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The Earth Observer Shares Landsat Happenings

The Earth Observer Shares Landsat Happenings

The 2018-2023 Landsat Science Team stands on the stairs of the Desert Research Institute in Reno.
The Landsat Science Team at the 2023 Landsat Science Team Meeting held at the Desert Research Institute (DRI) in Reno, NV.

The recently published Sept.–Oct. issue of NASA’s The Earth Observer  includes a summary of the final activities of the 2018–2023 Landsat Science Team. + Read it here (PDF)

The issue also includes a detailed account of the Sept. 2022 History of NASA and the Environment Symposium. The Landsat 8 and 9 Project Scientist, Christopher Neigh, presented on Landsat’s fifty-year history during the event. +  PDF

Another interesting story shared at the History Symposium was the origin story of NASA’s SERVIR program:

“As frequently happens, a chance meeting led to the development of a new NASA applications program. In the late 1990s Dan Irwin had a chance meeting with Tom Seaver—a NASA space archaeologist. Irwin’s first view of a giant Landsat map made him realize that he’d spent years in the field trying to map out what this single satellite image was showing him. The idea emerged that remote sensing could be used not only for learning about the past but also learning about present. Thus developed SERVIR, originally conceived as “one-stop-shop” for data. A NASA Research, Education and Applications Solution Network (REASON) proposal in 2003 bought in USAID as a partner.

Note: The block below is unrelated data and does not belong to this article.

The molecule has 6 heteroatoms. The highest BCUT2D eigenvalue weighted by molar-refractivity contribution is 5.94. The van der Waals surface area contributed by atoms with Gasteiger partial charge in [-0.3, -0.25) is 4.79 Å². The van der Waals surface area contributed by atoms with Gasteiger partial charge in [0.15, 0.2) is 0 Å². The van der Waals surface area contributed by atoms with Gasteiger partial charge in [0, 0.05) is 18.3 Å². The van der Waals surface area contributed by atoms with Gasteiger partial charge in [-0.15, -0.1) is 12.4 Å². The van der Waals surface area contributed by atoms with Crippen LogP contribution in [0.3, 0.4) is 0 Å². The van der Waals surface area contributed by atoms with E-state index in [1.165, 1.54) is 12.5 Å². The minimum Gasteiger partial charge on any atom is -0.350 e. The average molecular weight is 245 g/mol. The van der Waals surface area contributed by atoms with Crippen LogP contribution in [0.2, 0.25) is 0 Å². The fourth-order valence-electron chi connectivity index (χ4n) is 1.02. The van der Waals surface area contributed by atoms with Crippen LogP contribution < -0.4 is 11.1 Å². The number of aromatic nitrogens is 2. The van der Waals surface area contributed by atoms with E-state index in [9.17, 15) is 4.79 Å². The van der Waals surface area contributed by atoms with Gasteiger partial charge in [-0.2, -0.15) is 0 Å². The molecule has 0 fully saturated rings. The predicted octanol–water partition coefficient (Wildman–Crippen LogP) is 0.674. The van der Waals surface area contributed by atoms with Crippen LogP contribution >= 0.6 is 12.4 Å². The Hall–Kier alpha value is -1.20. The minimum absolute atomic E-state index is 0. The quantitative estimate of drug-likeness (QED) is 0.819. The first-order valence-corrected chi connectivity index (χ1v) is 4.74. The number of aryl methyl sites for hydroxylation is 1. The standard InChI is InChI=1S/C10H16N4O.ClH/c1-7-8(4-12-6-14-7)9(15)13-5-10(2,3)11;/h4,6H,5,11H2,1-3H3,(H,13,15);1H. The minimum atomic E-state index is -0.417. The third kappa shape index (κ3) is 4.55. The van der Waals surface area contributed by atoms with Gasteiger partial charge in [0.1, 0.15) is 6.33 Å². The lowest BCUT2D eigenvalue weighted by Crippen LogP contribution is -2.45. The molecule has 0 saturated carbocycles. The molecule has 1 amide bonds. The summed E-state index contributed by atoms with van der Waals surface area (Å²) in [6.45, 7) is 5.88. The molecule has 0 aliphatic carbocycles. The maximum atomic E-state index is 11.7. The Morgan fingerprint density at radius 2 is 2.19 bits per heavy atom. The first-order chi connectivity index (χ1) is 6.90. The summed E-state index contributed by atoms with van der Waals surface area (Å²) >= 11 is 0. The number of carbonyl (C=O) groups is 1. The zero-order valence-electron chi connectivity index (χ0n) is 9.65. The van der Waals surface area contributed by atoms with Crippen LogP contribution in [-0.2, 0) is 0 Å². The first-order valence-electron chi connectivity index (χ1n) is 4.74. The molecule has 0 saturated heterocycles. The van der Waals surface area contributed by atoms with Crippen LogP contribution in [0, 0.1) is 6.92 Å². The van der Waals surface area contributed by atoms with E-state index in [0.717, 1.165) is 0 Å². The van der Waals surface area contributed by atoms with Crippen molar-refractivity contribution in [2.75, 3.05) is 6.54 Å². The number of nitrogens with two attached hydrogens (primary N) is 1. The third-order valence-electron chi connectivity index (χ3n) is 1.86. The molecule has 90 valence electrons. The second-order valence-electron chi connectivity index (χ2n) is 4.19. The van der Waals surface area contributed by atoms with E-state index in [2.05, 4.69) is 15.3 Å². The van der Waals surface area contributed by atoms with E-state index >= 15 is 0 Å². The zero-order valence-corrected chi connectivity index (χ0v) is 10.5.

Banner Image Caption: A rare cloud-free image of Tutuila, the largest island in the American Samoan chain, was acquired by Landsat 8 on July 22, 2022. This NASA/USGS Landsat image was featured in the Sept.–Oct. 2023 issue of The Earth Observer in an article about NASA researchers measuring sinking land in American Samoa.

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